Among the many questions I’ve been asked in the last couple of weeks since helping out with the launch of The Whale Sanctuary Project is this one:
“It’s going to cost millions of dollars to create a seaside sanctuary for a few whales and dolphins that you hope to get retired from places like SeaWorld so you can take care of them for the rest of their lives. Wouldn’t that money be better spent on conservation programs for endangered species in the oceans?”
It’s the kind of question that’s often put to sanctuaries: “Why are you spending so much money looking after half a dozen elephants/chimpanzees when there’s a more urgent need to protect them in Africa.” Or: “Why are you spending so much to take care of a few dozens/hundreds of dogs and cats when we need that money for spay/neuter programs?”
The thing is, it’s not a zero-sum game in which the benefit to one group of animals means a loss to another group. It’s not an argument over some finite sum of money as to where you can get the most perceived benefit. There’s a need for both approaches, and a win for one can be a win for the other.
The two approaches can be described as conservation and restoration.
Conservation, very broadly, is about stopping things from getting worse: like protecting elephants and chimps in their native lands, or spay/neutering more dogs and cats to prevent more homeless pets from being born.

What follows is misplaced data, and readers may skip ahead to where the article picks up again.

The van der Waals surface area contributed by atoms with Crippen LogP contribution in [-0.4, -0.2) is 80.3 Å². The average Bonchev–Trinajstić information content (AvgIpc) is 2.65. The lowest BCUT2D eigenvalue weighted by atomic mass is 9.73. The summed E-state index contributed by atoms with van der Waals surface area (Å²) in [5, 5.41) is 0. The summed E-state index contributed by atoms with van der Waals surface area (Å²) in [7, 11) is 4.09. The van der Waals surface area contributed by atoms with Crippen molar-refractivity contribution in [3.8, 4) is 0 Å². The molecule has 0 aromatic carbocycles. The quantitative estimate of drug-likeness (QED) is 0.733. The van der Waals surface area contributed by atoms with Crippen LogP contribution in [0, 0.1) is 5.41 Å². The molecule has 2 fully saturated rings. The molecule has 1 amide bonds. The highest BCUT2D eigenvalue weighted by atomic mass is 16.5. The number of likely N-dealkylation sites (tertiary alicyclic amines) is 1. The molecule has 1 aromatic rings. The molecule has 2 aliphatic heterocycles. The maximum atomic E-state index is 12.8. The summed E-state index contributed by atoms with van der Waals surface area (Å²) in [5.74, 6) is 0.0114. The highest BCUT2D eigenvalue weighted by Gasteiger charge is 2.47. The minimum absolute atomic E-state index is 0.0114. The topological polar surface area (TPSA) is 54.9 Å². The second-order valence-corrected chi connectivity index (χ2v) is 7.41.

Restoration is slightly different: it’s about giving something back to the animals who have already been screwed over, as in caring for elephants from circuses, or making new homes for abandoned dogs and cats.
Conservation is often described as “management of natural resources.” And while that’s important, the kind of language that’s often used betrays how human-centered it can become. Living creatures aren’t “resources” that need to be “managed”. They don’t exist for human benefit; they exist for their own benefit. And euphemisms like “stewardship” (popular in the religious community as an alternative to “dominion”) still carry the same arrogant belief that we humans stand at the pinnacle of creation. “Stewardship” acknowledges our claim that the rest of nature exists primarily for our benefit, while tempering this claim with the notion that we should demonstrate our superiority by treating the rest of creation responsibly. Euphemisms like “stewardship” carry the same arrogant belief that we humans stand at the pinnacle of creation.
It gets even worse when this attitude is used as a rationale for institutionalized abuse. Classic examples would be that sport hunting promotes conservation, that circuses and Shamu shows are educational, and that killing (oops, “euthanizing”) dogs and cats at shelters is a necessary part of saving those not so lucky to have been brought in yet.
At its best, conservation can help protect our fellow animals from some of the worst atrocities that we humans are wreaking upon them. And many organizations have embraced the term “compassionate conservation” to emphasize that their work is not about, for example, “conservation of fish stocks” (i.e. for human benefit), but is about protecting the individuals who make up these populations.